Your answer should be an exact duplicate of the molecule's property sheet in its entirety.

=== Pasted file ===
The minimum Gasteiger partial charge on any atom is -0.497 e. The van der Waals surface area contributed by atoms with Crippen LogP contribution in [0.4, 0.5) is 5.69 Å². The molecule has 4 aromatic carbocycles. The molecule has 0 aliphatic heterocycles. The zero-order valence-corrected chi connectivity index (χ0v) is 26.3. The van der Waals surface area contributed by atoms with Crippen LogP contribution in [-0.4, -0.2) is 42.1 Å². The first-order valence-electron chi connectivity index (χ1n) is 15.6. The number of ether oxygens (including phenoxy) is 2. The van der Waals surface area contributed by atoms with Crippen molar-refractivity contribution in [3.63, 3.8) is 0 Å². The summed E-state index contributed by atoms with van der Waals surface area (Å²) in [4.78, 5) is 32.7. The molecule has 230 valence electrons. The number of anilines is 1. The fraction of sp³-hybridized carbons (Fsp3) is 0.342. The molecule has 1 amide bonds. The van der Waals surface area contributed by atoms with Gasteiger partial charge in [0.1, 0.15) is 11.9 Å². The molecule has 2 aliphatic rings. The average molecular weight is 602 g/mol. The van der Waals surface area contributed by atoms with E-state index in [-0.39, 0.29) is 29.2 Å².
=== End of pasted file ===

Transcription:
The minimum Gasteiger partial charge on any atom is -0.497 e. The van der Waals surface area contributed by atoms with Crippen LogP contribution in [0.4, 0.5) is 5.69 Å². The molecule has 4 aromatic carbocycles. The molecule has 0 aliphatic heterocycles. The zero-order valence-corrected chi connectivity index (χ0v) is 26.3. The van der Waals surface area contributed by atoms with Crippen LogP contribution in [-0.4, -0.2) is 42.1 Å². The first-order valence-electron chi connectivity index (χ1n) is 15.6. The number of ether oxygens (including phenoxy) is 2. The van der Waals surface area contributed by atoms with Crippen molar-refractivity contribution in [3.63, 3.8) is 0 Å². The summed E-state index contributed by atoms with van der Waals surface area (Å²) in [4.78, 5) is 32.7. The molecule has 230 valence electrons. The number of anilines is 1. The fraction of sp³-hybridized carbons (Fsp3) is 0.342. The molecule has 1 amide bonds. The van der Waals surface area contributed by atoms with Gasteiger partial charge in [0.1, 0.15) is 11.9 Å². The molecule has 2 aliphatic rings. The average molecular weight is 602 g/mol. The van der Waals surface area contributed by atoms with E-state index in [-0.39, 0.29) is 29.2 Å².